Jenny was one of cannabis’ biggest advocates and passed her knowledge and love onto everyone she ever met.

In 2010, Jenny moved her four children and herself to Denver seeking a life of better opportunity. In no time she became one of the most well–known cannabis activists in Denver, fighting for the rights of medical marijuana patients. She was also involved in the glass blowing community, a part of iCannabis Radio and a founding member of Moms for Marijuana.

It’s not enough to say Jenny was a cannabis icon here in Denver, and it’s a very sad irony her colorful life came to such an abrupt end due to the carelessness of a drunk driver.

We aren’t here today to dwell on the incredibly unfortunate incidents surrounding Jenny’s passing. THC Mag wants to celebrate her life by talking to those who knew and loved her the most. We were lucky enough to speak with her boyfriend, soul mate and the love of her life, Jeremy DePinto.

Jeremy and Jenny’s relationship was love at first sight, and from the moment they met they were attached at the hip. They had a passion for cannabis and each other – obviously a solid foundation for a great relationship. Anyone with a heart can understand how hard this has been for Jeremy, to lose someone that close to him.

"It has been the hardest year of my life," says Jeremy. "I still relive that violent moment over and over, but with less frequency. After the Temple burned at Apogaea [a non profit Burning Man-like festival in Colorado, dedicated to the advancement of the arts], I felt things that are hard to explain, but what I can say easily is this: there was magic that night. I felt limitless love on an infinite scale. Am I still upset about what happened? Yes. Do I forgive [the drunk driver] for what she’s done? Yes, I do. I realize that this pain will never leave my heart, but that is no reason to carry hate next to it. I don’t think her punishment fits the crime, but I also think that fate has this under control. How am I to know how long of a punishment is correct for [her] to change her ways? All I know is that [she] owes the world a whole lot of love to make up for what she took away."

To be able to forgive someone who took the love of your life is true compassion, and anyone will tell you that’s what Jenny would have wanted. The Temple Jeremy speaks of was an art installation built by him and his friends they call The Temple of Infinite Life. More than 1,700 people were able to see it, climb on it, sit in it and walk it’s infinite path for four days before it was burned to the ground at Apogaea.

CummingsThe Temple of Infinite Life from Apogaea,Submitted by Jeremy DePinto, Photo by Andrew Wyatt

The Temple of Infinite Life from Apogaea, Submitted by Jeremy DePinto, Photo by Andrew Wyatt


"I also built an ark that I placed locks of Jenny’s hair in so that she may be cremated in accordance with her wishes. From these ashes I have filled small jars to be given to anyone that asks for them. I will also take some of the ashes that I got from the Temple and fulfill her final wish of having her ashes added to a biodegradable urn that a tree grows from. I do not have a place to plant it yet, nor have I acquired the urn, but I do have the ashes and I KNOW Jenny was proud of this artistic monument to her life," Jeremy says.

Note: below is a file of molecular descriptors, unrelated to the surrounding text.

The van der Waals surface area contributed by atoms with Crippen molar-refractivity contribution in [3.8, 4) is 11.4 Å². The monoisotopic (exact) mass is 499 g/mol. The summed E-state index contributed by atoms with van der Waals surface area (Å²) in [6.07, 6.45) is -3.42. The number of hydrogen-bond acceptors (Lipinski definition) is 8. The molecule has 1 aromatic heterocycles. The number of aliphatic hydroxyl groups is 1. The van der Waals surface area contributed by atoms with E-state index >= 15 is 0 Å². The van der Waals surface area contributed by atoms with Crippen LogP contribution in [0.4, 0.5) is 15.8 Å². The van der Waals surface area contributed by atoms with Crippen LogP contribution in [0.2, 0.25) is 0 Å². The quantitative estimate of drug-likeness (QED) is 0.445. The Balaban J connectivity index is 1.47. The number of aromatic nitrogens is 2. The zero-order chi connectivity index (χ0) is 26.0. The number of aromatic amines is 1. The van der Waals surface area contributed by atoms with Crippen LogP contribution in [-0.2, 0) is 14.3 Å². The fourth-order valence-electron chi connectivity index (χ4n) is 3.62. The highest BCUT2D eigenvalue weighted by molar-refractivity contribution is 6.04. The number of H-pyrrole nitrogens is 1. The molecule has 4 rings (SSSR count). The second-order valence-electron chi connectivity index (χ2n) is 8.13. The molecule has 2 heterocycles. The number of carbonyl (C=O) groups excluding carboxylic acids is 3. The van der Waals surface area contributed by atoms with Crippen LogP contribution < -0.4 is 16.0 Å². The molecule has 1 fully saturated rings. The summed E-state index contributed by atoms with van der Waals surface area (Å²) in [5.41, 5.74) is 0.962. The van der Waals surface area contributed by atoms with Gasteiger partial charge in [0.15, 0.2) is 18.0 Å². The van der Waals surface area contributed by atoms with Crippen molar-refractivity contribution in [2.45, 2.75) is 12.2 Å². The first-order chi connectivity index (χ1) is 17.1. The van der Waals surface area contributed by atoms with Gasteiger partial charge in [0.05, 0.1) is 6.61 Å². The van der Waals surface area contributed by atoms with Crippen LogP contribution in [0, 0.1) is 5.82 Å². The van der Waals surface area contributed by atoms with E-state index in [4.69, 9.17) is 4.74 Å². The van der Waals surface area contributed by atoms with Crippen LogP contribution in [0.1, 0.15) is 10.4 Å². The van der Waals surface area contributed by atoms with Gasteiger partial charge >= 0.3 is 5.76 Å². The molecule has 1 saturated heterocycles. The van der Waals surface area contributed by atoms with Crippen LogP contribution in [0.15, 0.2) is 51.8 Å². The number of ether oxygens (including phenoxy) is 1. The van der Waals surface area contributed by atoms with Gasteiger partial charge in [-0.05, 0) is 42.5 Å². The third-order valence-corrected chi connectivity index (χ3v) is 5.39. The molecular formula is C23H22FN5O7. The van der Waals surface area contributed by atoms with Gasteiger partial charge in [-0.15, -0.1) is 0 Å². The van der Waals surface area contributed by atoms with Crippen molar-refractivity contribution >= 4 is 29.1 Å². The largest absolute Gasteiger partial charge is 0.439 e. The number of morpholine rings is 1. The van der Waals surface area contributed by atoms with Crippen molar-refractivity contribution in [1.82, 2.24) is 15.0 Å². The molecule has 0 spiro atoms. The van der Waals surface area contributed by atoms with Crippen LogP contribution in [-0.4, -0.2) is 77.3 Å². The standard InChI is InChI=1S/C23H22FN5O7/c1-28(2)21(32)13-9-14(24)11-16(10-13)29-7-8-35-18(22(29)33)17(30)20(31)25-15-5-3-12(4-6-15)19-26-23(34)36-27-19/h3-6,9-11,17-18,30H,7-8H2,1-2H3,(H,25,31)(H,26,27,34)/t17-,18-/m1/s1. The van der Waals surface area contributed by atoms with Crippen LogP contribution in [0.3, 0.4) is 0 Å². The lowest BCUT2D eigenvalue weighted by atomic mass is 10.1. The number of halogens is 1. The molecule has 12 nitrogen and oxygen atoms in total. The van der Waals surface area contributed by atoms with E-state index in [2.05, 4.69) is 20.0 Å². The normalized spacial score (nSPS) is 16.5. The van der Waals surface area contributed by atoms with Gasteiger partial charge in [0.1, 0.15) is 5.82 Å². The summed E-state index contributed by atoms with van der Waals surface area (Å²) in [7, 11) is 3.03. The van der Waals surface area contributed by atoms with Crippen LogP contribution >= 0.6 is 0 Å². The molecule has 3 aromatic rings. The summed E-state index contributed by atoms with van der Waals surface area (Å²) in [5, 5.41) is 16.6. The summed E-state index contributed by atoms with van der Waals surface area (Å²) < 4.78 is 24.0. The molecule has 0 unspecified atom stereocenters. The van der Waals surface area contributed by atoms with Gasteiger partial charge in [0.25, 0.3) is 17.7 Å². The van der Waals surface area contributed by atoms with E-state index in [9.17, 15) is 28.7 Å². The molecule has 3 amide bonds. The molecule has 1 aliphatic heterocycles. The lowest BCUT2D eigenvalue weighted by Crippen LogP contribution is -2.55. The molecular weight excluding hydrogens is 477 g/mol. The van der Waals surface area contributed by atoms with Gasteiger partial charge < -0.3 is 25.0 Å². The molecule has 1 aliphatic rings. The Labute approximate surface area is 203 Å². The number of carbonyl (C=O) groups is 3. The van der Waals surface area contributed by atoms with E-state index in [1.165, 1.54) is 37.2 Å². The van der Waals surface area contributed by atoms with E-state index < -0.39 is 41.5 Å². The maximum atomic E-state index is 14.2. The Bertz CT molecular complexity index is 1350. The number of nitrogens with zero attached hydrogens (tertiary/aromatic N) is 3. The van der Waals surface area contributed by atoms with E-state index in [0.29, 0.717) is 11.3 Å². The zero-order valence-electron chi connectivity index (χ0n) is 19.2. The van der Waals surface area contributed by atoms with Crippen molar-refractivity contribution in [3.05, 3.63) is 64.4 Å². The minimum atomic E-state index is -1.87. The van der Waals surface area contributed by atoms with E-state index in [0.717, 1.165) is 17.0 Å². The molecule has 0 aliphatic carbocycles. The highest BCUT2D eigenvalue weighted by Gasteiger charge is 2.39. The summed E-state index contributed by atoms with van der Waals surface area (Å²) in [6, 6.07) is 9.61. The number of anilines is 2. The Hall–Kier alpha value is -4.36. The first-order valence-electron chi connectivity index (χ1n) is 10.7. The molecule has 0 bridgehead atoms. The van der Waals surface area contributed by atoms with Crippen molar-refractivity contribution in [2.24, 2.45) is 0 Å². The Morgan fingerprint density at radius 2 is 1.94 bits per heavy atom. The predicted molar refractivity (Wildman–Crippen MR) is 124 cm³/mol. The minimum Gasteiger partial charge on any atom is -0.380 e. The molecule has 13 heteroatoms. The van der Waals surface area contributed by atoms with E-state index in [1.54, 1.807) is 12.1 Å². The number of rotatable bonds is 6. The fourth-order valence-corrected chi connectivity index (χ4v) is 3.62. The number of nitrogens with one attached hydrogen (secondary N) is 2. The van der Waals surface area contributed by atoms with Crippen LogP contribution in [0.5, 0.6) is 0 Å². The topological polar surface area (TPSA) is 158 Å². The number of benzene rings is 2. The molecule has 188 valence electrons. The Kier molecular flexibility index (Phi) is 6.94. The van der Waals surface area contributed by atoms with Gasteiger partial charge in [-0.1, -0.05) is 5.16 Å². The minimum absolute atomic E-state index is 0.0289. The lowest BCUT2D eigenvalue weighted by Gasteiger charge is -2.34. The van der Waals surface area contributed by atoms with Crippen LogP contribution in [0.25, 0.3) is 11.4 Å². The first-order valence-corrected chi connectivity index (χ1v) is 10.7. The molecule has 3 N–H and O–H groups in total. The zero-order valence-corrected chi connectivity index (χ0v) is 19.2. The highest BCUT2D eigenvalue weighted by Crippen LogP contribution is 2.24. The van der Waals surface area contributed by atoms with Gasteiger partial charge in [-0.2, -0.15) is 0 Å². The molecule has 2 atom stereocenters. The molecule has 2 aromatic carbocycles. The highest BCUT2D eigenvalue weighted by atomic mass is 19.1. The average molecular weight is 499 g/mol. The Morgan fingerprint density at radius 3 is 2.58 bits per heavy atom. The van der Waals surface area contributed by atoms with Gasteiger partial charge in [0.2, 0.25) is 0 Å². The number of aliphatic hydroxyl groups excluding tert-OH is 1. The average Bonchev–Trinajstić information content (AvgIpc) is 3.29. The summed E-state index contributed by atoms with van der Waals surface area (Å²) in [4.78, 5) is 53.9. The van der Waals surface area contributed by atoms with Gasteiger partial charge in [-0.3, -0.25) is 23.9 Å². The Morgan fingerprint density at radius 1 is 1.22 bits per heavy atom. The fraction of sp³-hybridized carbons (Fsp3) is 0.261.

Jeremy is still carrying on the activist trait. After her death, a candle light vigil was held the last Saturday of every month on the steps of the Capitol building in Denver. Jeremy is also in the process of getting a "Don’t Drink and Drive" Colorado license plate created to raise awareness.

396911_354454484580689_1113845172_nPerhaps the saddest part of it all is that Jenny left behind four children. To help them move forward and to honor Jenny as their mother, Pamela Reach set up a foundation for donation and Paul Garrett helps run it. It can be found at So far, more than $25,000 has been raised of the $100,000 goal.

Jeremy says of Jenny’s children, “She is survived by four of the most beautiful children I’ve ever known. [The fundraiser’s] a big goal, but divided by four children, it isn't very much. The kids are struggling and there is a lot going on in their lives right now. I really wish that there was something more we could do, but without Jenny, I don't know what else we can do.”

If you are in a position to donate, please do. Jenny fought for the rights of so many in the cannabis community. Consider being a hero and helping her children so they don’t have to fight to survive.

If Jeremy could tell Jenny one thing in the world right now, what would it be? "I would say, ‘I know that you are in a place where there is no time, and that you can be any where and any when. I know that where you are, I am. We will be together again soon. I love you to the Restaurant at the end of the Universe and back again.’"

"Jenny was a beautiful woman, both inside and out. She was the definition of pure love. She went through a lot in her short life. She had been to hell and came back. She has known Heaven on Earth as well. While she was here in Colorado, she was happier than she’s ever been, though she was miserable without [her kids], she was madly in love with me and I with her. We were trying to get her off of probation so we could get her kids back here.

Regardless, Jenny was a mother, a daughter, a fighter, and a lover. She was a sinner, a saint, and everything in between. She was one of a kind and there will likely never be another like her. She was my soul mate. Now she is infinite," Jeremy expressed.

Losing someone is never easy, especially when they were so full of life and love. There will never be another Jenny Kush, but why would we ever want anyone to replace her? Allowing someone’s legacy to live on is the best gift one can give those who have passed on and to those who loved them.